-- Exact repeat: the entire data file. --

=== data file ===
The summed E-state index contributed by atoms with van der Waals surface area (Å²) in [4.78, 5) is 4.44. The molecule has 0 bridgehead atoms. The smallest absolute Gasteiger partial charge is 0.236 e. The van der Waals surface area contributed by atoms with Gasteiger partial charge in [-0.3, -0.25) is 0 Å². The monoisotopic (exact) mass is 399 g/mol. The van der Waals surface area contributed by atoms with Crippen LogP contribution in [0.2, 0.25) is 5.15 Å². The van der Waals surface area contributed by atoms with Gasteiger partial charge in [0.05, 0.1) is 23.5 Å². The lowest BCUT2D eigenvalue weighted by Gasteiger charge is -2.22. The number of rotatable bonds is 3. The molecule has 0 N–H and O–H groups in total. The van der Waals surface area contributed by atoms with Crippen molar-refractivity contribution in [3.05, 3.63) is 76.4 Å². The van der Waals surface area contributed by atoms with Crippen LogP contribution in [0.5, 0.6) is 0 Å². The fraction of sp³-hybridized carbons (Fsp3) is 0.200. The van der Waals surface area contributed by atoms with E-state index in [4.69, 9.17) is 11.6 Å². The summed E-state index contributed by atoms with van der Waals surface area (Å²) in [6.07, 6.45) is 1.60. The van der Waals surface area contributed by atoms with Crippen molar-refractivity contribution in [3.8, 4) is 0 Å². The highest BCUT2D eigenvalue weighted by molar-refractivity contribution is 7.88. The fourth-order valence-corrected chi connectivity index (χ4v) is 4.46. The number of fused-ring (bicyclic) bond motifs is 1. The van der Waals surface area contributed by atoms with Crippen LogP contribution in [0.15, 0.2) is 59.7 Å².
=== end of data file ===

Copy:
The summed E-state index contributed by atoms with van der Waals surface area (Å²) in [4.78, 5) is 4.44. The molecule has 0 bridgehead atoms. The smallest absolute Gasteiger partial charge is 0.236 e. The van der Waals surface area contributed by atoms with Gasteiger partial charge in [-0.3, -0.25) is 0 Å². The monoisotopic (exact) mass is 399 g/mol. The van der Waals surface area contributed by atoms with Crippen LogP contribution in [0.2, 0.25) is 5.15 Å². The van der Waals surface area contributed by atoms with Gasteiger partial charge in [0.05, 0.1) is 23.5 Å². The lowest BCUT2D eigenvalue weighted by Gasteiger charge is -2.22. The number of rotatable bonds is 3. The molecule has 0 N–H and O–H groups in total. The van der Waals surface area contributed by atoms with Crippen molar-refractivity contribution in [3.05, 3.63) is 76.4 Å². The van der Waals surface area contributed by atoms with Crippen LogP contribution in [0.5, 0.6) is 0 Å². The fraction of sp³-hybridized carbons (Fsp3) is 0.200. The van der Waals surface area contributed by atoms with E-state index in [4.69, 9.17) is 11.6 Å². The summed E-state index contributed by atoms with van der Waals surface area (Å²) in [6.07, 6.45) is 1.60. The van der Waals surface area contributed by atoms with Crippen molar-refractivity contribution in [3.8, 4) is 0 Å². The highest BCUT2D eigenvalue weighted by molar-refractivity contribution is 7.88. The fourth-order valence-corrected chi connectivity index (χ4v) is 4.46. The number of fused-ring (bicyclic) bond motifs is 1. The van der Waals surface area contributed by atoms with Crippen LogP contribution in [0.15, 0.2) is 59.7 Å².